Table 2. New and already reported chest bones of sauropods, ordered by morphotype and first mention. Reported chest bones of unknown morphotype are listed in the end
 Specimen NumberTaxonomyReferencesfirst identified asComments
Morphotype ACM 84 Diplodocus carnegii Hatcher, 1901, 1903; Nopcsa, 1905; Holland, 1906; Mcintosh 1981clavicle 
HMNS 175 (= CM 662) Diplodocus hayi Hatcher, 1903; Nopcsa, 1905; Holland, 1906; claviclestored at CM
?Mamenchisaurus sp.Dong et al. 1983; clavicle 
? Omeisaurus junghsiensis Dong et al. 1983; claviclethree elements mentioned
IVPP V7262 Datousaurus bashanensis Dong & Tang, 1984; clavicle 
IVPP V7263 Datousaurus bashanensis Dong & Tang, 1984; clavicle 
T5704 Omeisaurus tianfuensis He et al. 1988; clavicle 
T5401Shunosaurus liiZhang, 1988; clavicle 
ANS 21122 Suuwassea emilieae Harris, 2007; clavicle 
NMB-1698-R Spinophorosaurus nigerensis Remes et al. 2009; clavicle 
AMNH 30900?diplodocidthis studyinterclavicle 
SMA I 24-4?diplodocidthis studyinterclavicle 
SMA L 22-3?diplodocidthis studyinterclavicle 
SMA L 27-7?diplodocidthis studyinterclavicle 
SMA M 25-3?diplodocidthis studyinterclavicle 
Morphotype BSMA 0009non-somphospondylian macronarianSchwarz et al. 2007b; this studypossible furculapair recovered
GCP-CV 4229Spinophorosaurus nigerensisRemes et al. 2009; tail spikestwo elements, possibly not symmetrical
DQ-SBDiplodocidae indet.Galiano & Albersdörfer, 2010; claviclepair recovered

DQ-TY

KUVP 129716

Diplodocidae indet.

Camarasaurus sp.

Galiano & Albersdörfer, 2010;

A. Maltese, pers. comm. 2012

clavicle

articulated pair (Bader et al. 2009: Fig. 4B)
SMA K 24-3 & 6?diplodocidthis studyclaviclepair recovered
AMNH 30789?diplodocidthis studyclaviclepair recovered
Morphotype CAMNH 5760/5761 Camarasaurus supremus Osborn & Mook, 1921; sternal/ventral ribsingle element
Tate 001 Eobrontosaurus yahnahpin Filla & Redman, 1994; gastraliaalmost complete set including morphotype E as well
AMNH 30901?diplodocidthis study?sternal rib 
SMA ??diplodocidthis study?sternal ribvarious unnumbered elements
SMA C 17-5?diplodocidthis study?sternal rib 
SMA D 28-6 to 11?diplodocidthis study?sternal ribpart of D 28-cluster
SMA D 28-18 to 19?diplodocidthis study?sternal ribpart of D 28-cluster
SMA E 19-9?diplodocidthis study?sternal rib 
SMA E 21-2 to 3?diplodocidthis study?sternal rib 
SMA F 19-10?diplodocidthis study?sternal rib 
SMA F 19-21?diplodocidthis study?sternal rib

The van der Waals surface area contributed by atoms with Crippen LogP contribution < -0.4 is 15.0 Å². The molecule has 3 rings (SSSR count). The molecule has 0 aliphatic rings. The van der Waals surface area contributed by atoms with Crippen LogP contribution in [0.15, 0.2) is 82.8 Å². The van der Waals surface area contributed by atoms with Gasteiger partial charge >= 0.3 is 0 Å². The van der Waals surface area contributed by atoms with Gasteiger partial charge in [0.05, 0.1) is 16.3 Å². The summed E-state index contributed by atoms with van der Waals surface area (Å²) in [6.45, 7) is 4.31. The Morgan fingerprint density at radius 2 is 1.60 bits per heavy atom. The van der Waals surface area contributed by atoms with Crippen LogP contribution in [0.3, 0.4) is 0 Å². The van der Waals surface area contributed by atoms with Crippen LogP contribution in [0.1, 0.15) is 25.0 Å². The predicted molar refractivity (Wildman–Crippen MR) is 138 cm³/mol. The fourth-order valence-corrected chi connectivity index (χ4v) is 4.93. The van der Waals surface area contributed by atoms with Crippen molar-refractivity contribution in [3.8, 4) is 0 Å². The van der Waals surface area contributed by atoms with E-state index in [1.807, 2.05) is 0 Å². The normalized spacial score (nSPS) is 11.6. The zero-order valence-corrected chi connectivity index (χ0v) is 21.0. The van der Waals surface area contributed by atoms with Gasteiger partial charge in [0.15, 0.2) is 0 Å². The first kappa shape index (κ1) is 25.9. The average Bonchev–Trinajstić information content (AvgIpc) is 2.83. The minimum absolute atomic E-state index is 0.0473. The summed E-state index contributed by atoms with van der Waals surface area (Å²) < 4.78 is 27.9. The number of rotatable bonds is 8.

SMA F 20-9?diplodocidthis study?sternal rib 
SMA F 27-16 to 17?diplodocidthis study?sternal ribpart of F 27-cluster
SMA F 27-33 to 35?diplodocidthis study?sternal ribpart of F 27-cluster
SMA G 21-2?diplodocidthis study?sternal rib 
SMA G 27-3 to 4?diplodocidthis study?sternal ribprobably part of F 27-cluster
SMA G 27-22 to 23?diplodocidthis study?sternal ribprobably part of F 27-cluster
SMA H 20-7?diplodocidthis study?sternal rib 
SMA H 21-2?diplodocidthis study?sternal rib 
SMA H 21-5?diplodocidthis study?sternal ribbears a foramen
SMA H 21-9 to 10?diplodocidthis study?sternal rib 
SMA H 21-12?diplodocidthis study?sternal rib 
SMA L 21-3 to 5?diplodocidthis study?sternal ribprobably part of M 21-cluster
SMA M 21-4?diplodocidthis study?sternal ribpart of M 21-cluster
SMA M 21-6 to 7?diplodocidthis study?sternal ribpart of M 21-cluster
SMA M 21-11?diplodocidthis study?sternal ribpart of M 21-cluster
SMA M 21-13?diplodocidthis study?sternal ribpart of M 21-cluster
SMA N 22-2?diplodocidthis study?sternal ribprobably part of M 21-cluster
SMA P 19-1?diplodocidthis study?sternal rib 
SMA P 21-1?diplodocidthis study?sternal rib 
SMA S 22-3?diplodocidthis study?sternal rib 
SMA V 21-1?diplodocidthis study?sternal rib 
SMA 0011Diplodocidae indet.this study?sternal rib 
Morphotype DSMA D 28-5?diplodocidthis studygastraliapart of D 28-cluster
SMA D 28-14 to 15?diplodocidthis studygastraliapart of D 28-cluster
SMA F 19-11 to 12?diplodocidthis studygastralia 
SMA G 21-3?diplodocidthis studygastralia 
SMA M 21-2?diplodocidthis studygastraliapart of M 21-cluster
SMA M 21-8?diplodocidthis studygastraliapart of M 21-cluster, fused element
SMA M 21-16?diplodocidthis studygastraliapart of M 21-cluster, fused element
SMA N 21-3?diplodocidthis studygastraliaprobably part of M 21-cluster
Morphotype EYPM 1980 Apatosaurus excelsus Marsh, 1883, 1896; sternal ribsseveral elements, 2 figured
Tate 001 Eobrontosaurus yahnahpin Filla & Redman, 1994; gastraliaalmost complete set including morphotype C as well
ML 684?non-titanosauriform macronarianTschopp & Mateus, 2012; sternal ribfused with sternal plate
SMA H 21-1?diplodocidthis studysternal ribassociated with SMA H 21-3 and morphotype C elements
SMA H 21-3?diplodocidthis studysternal ribassociated with SMA H 21-1 and morphotype C elements
SMA M 21-15?diplodocidthis studysternal ribpart of M 21-cluster
SMA N 22-12?diplodocidthis studysternal rib/ intercostal elementprobably part of M 21-cluster
unknown?CM 3018 ?Apatosaurus louisae Holland, 1915; sternal ribsseveral elements, not described/figured
GMNH-PV 101 Camarasaurus grandis McIntosh et al. 1996; gastraliaone element, figured but not described
? Gongxianosaurus shibeiensis He et al. 1998; gastraliaseveral elements, not described, inadequately figured
? Jobaria tiguidensis Sereno et al. 1999; claviclenot described, inadequately figured
? Jobaria tiguidensis Sereno et al. 1999; gastraliaseveral elements, not described/figured
DNM ? ?Camarasaurus Claessens, 2004; sternal ribsseveral elements in the wall, not described/figured, possibly the same as the ones mentioned by Holland, 1915
AODF 603 Diamantinasaurus matildae Hocknull et al. 2009; gastraliafragmentary, not described/figured
DQ-TYDiplodocidae indet.Galiano & Albersdörfer, 2010; sternal ribsseveral elements, not described/figured
DQ-SBDiplodocidae indet.Galiano & Albersdörfer, 2010; gastralia or sternal ribsseveral elements, not described/figured
DQ-ENDiplodocidae indet.Galiano & Albersdörfer, 2010sternal ribsseveral elements, not described/figured
DMNS 59329 Diplodocus carnegii Denver Museum Databaseclaviclenot described/figured; probably morphotype A